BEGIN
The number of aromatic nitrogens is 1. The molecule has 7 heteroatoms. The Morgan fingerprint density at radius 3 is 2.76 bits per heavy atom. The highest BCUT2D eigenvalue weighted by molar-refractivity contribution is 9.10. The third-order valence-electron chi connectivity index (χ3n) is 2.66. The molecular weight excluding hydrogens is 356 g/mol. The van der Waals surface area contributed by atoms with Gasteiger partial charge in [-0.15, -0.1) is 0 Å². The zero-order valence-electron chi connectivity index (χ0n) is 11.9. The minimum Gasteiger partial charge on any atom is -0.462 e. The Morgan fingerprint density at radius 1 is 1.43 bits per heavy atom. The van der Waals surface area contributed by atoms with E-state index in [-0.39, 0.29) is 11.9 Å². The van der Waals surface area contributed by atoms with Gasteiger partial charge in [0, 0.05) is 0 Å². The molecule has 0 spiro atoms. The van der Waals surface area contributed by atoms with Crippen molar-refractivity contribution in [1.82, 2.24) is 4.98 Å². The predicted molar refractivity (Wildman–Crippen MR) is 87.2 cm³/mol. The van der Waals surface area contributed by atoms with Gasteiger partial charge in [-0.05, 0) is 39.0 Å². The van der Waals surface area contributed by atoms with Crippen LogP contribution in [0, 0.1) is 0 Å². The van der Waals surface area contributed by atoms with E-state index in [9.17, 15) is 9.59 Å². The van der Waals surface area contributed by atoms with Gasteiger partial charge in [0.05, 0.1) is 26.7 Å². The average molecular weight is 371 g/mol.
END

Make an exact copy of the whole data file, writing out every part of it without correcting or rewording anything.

The number of aromatic nitrogens is 1. The molecule has 7 heteroatoms. The Morgan fingerprint density at radius 3 is 2.76 bits per heavy atom. The highest BCUT2D eigenvalue weighted by molar-refractivity contribution is 9.10. The third-order valence-electron chi connectivity index (χ3n) is 2.66. The molecular weight excluding hydrogens is 356 g/mol. The van der Waals surface area contributed by atoms with Gasteiger partial charge in [-0.15, -0.1) is 0 Å². The zero-order valence-electron chi connectivity index (χ0n) is 11.9. The minimum Gasteiger partial charge on any atom is -0.462 e. The Morgan fingerprint density at radius 1 is 1.43 bits per heavy atom. The van der Waals surface area contributed by atoms with E-state index in [-0.39, 0.29) is 11.9 Å². The van der Waals surface area contributed by atoms with Gasteiger partial charge in [0, 0.05) is 0 Å². The molecule has 0 spiro atoms. The van der Waals surface area contributed by atoms with Crippen molar-refractivity contribution in [1.82, 2.24) is 4.98 Å². The predicted molar refractivity (Wildman–Crippen MR) is 87.2 cm³/mol. The van der Waals surface area contributed by atoms with Gasteiger partial charge in [-0.05, 0) is 39.0 Å². The van der Waals surface area contributed by atoms with Crippen LogP contribution in [0, 0.1) is 0 Å². The van der Waals surface area contributed by atoms with E-state index in [9.17, 15) is 9.59 Å². The van der Waals surface area contributed by atoms with Gasteiger partial charge in [0.05, 0.1) is 26.7 Å². The average molecular weight is 371 g/mol.